T'ai Chi For Dummies
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For quieting the mind, calming the body, and developing chi, nothing surpasses T'ai Chi's standing meditation practice. It can give you an even better (and more peaceful) kick-start to your day than that cuppa joe.

You can also use standing meditation to give yourself a little stress-free oasis in your day. (Try the bathroom stall at your office if you have to — who will be the wiser?) This is also a fine way to unwind at day’s end.

Any time is a meditative time, but dawn and dusk are the tops:

  • Dawn: Yang energy of the day begins to grow, and yin energy of the night begins to wane at dawn. Practicing meditation in the morning allows you to greet the day with a fresh, open, and relaxed mind, ready to face whatever the day brings.

  • Dusk: Yang energy dissipates, while yin energy grows as the sun sets. Practicing in the evening allows the accumulated mental sludge and sediment to settle or even drift away so that you can enjoy a peaceful evening.

The Standing Like a Tree forms are important calming stances and powerful developers of the mind and energy flow. Do your daily Standing Like a Tree meditation with several arm positions, or alternate one each day. Here are some variations to try (as depicted from left to right, below):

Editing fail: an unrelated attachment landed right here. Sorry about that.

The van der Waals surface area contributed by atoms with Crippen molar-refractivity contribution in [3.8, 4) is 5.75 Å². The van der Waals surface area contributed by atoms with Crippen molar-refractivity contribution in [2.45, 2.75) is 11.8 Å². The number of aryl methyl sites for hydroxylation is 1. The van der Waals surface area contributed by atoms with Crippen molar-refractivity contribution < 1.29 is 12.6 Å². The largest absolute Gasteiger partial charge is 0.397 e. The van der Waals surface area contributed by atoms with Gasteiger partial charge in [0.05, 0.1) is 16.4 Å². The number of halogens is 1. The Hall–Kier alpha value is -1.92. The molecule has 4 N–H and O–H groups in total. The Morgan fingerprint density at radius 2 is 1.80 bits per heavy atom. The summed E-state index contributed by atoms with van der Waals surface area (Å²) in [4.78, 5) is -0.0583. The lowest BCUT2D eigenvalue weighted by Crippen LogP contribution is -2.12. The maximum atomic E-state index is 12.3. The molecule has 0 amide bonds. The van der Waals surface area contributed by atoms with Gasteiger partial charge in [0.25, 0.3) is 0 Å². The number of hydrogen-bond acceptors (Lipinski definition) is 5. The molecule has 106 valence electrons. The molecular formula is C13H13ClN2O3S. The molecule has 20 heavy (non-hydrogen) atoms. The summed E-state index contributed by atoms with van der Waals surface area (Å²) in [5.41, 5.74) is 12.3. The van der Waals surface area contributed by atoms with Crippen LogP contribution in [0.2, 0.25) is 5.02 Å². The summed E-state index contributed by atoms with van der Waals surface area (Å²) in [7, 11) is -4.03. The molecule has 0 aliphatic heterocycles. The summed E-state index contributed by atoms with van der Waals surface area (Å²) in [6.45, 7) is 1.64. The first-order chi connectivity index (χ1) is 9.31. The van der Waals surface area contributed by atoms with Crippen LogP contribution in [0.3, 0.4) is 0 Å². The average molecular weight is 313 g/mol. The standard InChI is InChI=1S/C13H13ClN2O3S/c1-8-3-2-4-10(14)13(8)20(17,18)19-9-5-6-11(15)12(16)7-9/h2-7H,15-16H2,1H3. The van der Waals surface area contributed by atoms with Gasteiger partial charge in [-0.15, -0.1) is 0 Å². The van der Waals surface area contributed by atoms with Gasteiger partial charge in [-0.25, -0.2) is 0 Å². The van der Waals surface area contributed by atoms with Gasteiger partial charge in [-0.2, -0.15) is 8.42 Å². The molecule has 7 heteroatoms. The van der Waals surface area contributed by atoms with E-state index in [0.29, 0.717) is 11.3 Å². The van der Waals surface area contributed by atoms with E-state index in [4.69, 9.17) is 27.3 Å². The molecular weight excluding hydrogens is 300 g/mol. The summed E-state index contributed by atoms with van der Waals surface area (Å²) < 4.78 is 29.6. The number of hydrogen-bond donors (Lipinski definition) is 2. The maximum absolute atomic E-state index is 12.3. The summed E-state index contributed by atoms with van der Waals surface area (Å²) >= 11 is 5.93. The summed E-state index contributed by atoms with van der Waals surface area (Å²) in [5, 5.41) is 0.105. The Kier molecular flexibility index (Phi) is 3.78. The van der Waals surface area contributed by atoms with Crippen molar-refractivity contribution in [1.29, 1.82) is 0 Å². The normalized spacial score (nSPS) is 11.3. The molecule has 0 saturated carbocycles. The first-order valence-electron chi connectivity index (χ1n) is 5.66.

• Place palms on table top: Hold your hands in front of your hips with the palms facing down and the elbows slightly bent. Fingers are facing forward and are spread slightly without being forced. You feel as if you have your palms resting on a hip-high table in front of you.

  • Embrace the tree: Hold your arms out in front of you with the elbows soft and rounded. A slight curve goes from your shoulder down to your fingertips. Imagine that you are hugging a tree very gently.

  • Frame your face: This is the most advanced position because it takes the most endurance to hold your arms up. Lift your hands up so that they frame your face. You kind of look like you are holding very large binoculars except your palms are turned slightly more outward and your fingers are softly extended.


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Geraldine Woods is the author of more than 40 books, including the popular English Grammar For Dummies. She has taught high school and middle school English for over 25 years.

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